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4 infosec hiring tips to attract top talent

Mar 01, 20165 mins

Top-notch security pros are hard to find, leaving companies struggling to fill positions. Here’s what businesses need to change to gain a competitive edge.

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Businesses are having a tough time hiring security professionals, according to new research from Dice.

Infosec pros ranked third on the company’s list of the most-challenging talent to hire, just below software developers (No. 1) and Java professionals (No. 2). Adding to a shallow talent pool is an increase in demand for qualified professionals: Dice job postings for security engineer positions are up 22 percent, while network security jobs are up 19 percent.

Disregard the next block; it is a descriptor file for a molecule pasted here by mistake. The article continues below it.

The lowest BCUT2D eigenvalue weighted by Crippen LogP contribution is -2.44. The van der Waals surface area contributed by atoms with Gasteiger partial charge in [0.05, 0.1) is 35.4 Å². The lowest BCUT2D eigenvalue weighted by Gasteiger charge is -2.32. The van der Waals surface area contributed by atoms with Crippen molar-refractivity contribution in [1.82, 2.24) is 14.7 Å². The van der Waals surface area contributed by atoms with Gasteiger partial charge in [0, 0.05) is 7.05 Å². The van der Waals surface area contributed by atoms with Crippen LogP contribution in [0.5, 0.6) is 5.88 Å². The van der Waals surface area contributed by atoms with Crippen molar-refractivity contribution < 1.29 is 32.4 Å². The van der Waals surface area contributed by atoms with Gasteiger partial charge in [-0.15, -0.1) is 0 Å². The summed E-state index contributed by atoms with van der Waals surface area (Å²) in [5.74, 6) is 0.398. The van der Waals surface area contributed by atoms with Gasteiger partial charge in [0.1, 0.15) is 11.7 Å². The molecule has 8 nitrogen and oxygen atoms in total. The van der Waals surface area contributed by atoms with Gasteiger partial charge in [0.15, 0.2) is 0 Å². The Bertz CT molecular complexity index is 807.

Gartner predicted that global spending on information security would reach $75.4 billion in 2015,” according to Bob Melk, president at Dice. “With security breaches and information hacks appearing almost daily in the news, it’s clear that companies need to shore up their security practices with the right talent.”

But companies are facing an uphill battle, says Joyce Brocaglia, CEO of recruiting firm Alta Associates. “Another reason these positions are so hard to fill is because they’ve become so much more complex,” she says. “Businesses are looking for candidates with a combination of skills that are difficult to find, and the more senior the role, the more difficult it becomes.”